In RJ v HB [2018] EWHC 2833 (Comm) (‘RJ’), Andrew Baker J (‘Baker J’) found that the facts disclosed a serious irregularity under s68 of the English Arbitration Act 1996 (‘the Act’). Baker J also found that a finding of serious irregularity under s68 and the setting aside of the award did not ipso facto…

Much ink has been spilt on the legal consequences of remitting an award back to an arbitral tribunal vis-à-vis setting it aside. The Singapore Court of Appeal in the seminal decision of AKN v. ALC [2015] SGCA 63 has settled that remission is not possible after an award has been set aside. Rather, remission is…

INTRODUCTION It is fairly known that the Indian Limitation Act, 1963 (the Limitation Act) constitutes “general law” for Time Periods and its computation. Section 29(2) of the said Act contains the fundamental rule that provisions of Limitation Act would apply for computation of time period prescribed by any special law only to the extent it…

The Supreme Court of India (“SC”) in its recent decision M/s Lion Engineering Consultants v. State of M.P. & Ors. (“Lion”) has held that a party that had failed to raise a jurisdictional challenge before the arbitral tribunal under Section 16 of the Arbitration and Conciliation Act, 1996 (“Act”), would yet be permitted to raise such…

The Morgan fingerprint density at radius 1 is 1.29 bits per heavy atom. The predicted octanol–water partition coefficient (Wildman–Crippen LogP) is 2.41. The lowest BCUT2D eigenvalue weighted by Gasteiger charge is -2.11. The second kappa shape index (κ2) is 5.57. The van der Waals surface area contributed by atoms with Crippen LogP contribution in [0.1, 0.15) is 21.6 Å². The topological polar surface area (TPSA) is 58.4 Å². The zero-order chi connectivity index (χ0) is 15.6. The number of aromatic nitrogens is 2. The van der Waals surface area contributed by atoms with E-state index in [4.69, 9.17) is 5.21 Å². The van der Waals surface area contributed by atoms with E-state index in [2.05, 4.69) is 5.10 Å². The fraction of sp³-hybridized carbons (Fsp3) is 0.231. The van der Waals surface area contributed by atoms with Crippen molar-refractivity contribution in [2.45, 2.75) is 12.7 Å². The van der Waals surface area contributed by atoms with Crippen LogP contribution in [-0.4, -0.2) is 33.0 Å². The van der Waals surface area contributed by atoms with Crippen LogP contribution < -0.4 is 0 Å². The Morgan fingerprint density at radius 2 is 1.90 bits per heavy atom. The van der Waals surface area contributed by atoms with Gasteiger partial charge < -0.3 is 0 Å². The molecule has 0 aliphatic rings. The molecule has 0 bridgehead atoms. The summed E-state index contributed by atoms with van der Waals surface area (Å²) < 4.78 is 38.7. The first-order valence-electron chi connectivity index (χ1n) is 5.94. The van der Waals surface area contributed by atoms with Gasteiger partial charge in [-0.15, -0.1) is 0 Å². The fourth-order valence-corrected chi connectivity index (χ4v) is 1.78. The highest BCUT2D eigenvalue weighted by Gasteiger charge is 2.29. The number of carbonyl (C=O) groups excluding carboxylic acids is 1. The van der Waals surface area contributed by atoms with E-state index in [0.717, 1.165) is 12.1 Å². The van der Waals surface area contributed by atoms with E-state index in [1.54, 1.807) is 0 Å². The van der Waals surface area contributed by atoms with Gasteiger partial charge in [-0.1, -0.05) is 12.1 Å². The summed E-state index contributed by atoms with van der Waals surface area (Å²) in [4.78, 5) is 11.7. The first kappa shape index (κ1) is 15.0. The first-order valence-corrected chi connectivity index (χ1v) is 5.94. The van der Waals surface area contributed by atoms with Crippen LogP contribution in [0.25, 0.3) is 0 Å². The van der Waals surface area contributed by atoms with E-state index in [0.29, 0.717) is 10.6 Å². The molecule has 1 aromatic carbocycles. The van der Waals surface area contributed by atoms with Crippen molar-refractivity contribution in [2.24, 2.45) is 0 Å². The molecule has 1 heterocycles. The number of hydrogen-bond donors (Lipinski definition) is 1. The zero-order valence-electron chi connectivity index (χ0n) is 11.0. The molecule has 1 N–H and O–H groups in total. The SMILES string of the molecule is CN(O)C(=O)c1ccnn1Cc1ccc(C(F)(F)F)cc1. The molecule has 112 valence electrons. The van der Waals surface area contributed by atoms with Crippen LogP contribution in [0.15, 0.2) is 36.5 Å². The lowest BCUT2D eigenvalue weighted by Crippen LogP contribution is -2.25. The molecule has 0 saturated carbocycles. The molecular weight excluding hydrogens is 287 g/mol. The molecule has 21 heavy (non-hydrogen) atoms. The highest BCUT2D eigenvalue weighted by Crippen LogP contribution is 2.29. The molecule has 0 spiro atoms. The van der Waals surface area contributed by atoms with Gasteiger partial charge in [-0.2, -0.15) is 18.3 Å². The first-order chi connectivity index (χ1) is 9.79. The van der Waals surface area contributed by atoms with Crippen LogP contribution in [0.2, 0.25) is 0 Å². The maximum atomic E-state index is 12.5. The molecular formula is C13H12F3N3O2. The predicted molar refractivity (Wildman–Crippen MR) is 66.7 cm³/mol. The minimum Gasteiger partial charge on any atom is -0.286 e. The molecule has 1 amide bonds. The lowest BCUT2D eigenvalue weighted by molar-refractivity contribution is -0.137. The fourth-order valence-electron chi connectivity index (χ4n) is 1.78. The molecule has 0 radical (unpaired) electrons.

The Supreme Court of India (“Court”) in a landmark decision titled “BCCI vs. Kochi Cricket Pvt. Ltd. (previously covered in a blog post) clarified the applicability of the Arbitration and Conciliation (Amendment) Act, 2015 (“Amendment Act”) to pending arbitration and court proceedings commenced under the Arbitration and Conciliation Act, 1996 (“1996 Act”). The Court held…

In a decision dated 26 July 2018 and published on 29 August 2018, the Swiss Federal Supreme Court (the “Supreme Court”) dismissed an appeal to set aside an arbitral award as it found that Swiss public policy was not violated by a sole arbitrator’s confirmation of a success fee owed to a Swiss law firm…

A mandatory legal provision is one that a party has no choice but to obey, whereas a directory provision is one which the party is encouraged to obey. In other words, a mandatory provision must be observed, disobedience of which would lead to a nullification of the legal act, whereas a directory provision is optional….

Part I In a judgment dated 5 April 2018 (Case nº 6/2017), the Madrid High Court of Justice (“TSJM”), the competent court to hear applications to set aside an award when the seat of the arbitration is Madrid, set aside an arbitration award on public policy grounds after finding that the tribunal “[…] unjustifiably omitted…